But even more interesting is that one of the photographers mentioned in the article, Sheila Rock, says that when she went to Salgado's latest exhibition, Genesis, she had a very close look at the prints and thought that it was made with Tri X film, but was told in fact that it was shot on digital. I do believe that fortunately or unfortunately, depending on which side of the fence one sits, one can do anything with digital. Even make a digital file look like Tri X.... 

For these photographs made in Longstreet and the surrounding area, I used Nik Silver Efex2. Salgado says that he finds that DXO Film Packs gives him digital files that look like Tri-X, I also have the DXO Film Pack 3, but I find Nik Silver Efex easier to that's what I used to process the images below.

Whilst processing these images I was struck by how much more contrasty and grainy the Tri-X look is. I have generally found that adding grain makes digital image appear more sharp, especially when they were not that sharp to begin with. Adding grain also helps make very big enlargements look better, and helps hide the pixels that becomes visible with very big enlargements.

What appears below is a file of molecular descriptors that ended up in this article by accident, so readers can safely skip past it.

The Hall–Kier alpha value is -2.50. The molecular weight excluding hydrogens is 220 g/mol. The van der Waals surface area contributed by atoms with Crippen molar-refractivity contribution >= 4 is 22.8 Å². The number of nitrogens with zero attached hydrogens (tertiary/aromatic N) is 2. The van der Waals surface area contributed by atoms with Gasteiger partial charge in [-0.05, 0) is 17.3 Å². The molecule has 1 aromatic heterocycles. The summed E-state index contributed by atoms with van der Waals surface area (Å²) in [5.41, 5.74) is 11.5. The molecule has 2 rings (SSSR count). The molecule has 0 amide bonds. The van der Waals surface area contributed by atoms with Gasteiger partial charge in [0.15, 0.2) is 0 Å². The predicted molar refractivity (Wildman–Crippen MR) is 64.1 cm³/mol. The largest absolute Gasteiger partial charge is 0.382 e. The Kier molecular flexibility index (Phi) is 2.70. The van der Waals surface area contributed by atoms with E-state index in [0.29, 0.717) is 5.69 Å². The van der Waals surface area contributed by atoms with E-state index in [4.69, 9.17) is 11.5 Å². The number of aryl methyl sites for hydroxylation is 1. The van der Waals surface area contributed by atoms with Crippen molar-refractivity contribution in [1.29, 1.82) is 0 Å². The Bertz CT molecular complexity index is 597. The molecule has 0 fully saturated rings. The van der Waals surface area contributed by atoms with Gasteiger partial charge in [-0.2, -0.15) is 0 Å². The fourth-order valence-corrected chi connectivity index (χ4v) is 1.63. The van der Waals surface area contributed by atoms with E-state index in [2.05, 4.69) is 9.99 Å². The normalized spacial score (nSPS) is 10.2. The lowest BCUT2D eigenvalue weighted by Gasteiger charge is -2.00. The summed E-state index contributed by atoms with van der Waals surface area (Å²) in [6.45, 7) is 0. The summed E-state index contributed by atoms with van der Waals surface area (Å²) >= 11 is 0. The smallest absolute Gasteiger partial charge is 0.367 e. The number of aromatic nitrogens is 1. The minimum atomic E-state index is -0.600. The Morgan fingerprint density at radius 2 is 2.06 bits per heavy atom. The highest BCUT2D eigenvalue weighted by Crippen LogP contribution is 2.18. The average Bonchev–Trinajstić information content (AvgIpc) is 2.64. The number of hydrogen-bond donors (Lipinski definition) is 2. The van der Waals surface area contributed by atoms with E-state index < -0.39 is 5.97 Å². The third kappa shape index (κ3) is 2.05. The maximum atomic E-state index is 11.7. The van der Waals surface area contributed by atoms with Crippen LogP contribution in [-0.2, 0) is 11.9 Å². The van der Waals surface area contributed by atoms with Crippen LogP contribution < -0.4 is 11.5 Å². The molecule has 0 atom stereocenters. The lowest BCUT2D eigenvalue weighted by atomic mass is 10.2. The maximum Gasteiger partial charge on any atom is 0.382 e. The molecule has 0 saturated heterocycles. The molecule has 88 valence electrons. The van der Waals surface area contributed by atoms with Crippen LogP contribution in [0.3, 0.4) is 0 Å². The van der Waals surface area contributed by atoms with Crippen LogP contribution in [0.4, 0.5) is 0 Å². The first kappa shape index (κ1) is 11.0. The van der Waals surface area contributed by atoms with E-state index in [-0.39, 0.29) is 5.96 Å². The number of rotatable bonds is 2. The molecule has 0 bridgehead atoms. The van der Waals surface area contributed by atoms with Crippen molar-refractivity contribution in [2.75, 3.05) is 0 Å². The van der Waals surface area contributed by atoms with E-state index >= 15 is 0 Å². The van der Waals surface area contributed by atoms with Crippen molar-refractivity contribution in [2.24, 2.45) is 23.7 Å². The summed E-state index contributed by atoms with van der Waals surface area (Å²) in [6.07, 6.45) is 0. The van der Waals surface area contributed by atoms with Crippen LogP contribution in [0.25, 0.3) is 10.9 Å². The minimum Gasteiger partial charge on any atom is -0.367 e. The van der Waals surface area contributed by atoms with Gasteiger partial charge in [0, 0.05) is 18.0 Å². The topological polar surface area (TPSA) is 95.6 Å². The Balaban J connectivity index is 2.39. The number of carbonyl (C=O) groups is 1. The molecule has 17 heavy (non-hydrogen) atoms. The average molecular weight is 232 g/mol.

Some of my images here were shot at 25000 ISO and processing them with the Tri X filters definitely helped, turning digital noise into grain. Reading this article and looking at the very grainy Salgado photograph of the cattle I have come to realize that we are probably over obsessing about digital 'noise' in this digital age and that when noise becomes grain its more than acceptable and part of the Tri X 'look' that so many film photographers revere. If Salgado is happy with grain who are we lessor mortals to demand less grain?

The photographs below were all made in and around Longstreet in Cape Town over December 2013 and January of 2014 with my Eos 6D and EF 40mm f2.8 and Ef 85mm f1.8.

In a way I suppose digital is well suited to convert images so that they look like Tri-X film, because inherently the digital files have such a wide contrast range to begin with and thats also the reason why many photographers that still use film like is just too flat for them.

I do change my processing slightly for the TRi-X conversion. When converting the files in Nik Silver Efex 2 I have notice that the highlights have a tendency to blow easily. I therefore reduce the contrast of the image to be converted to TRi-X. I am more concerned about losing the highlights than losing the shadows. Somehow black shadows are more acceptable than blown highlights...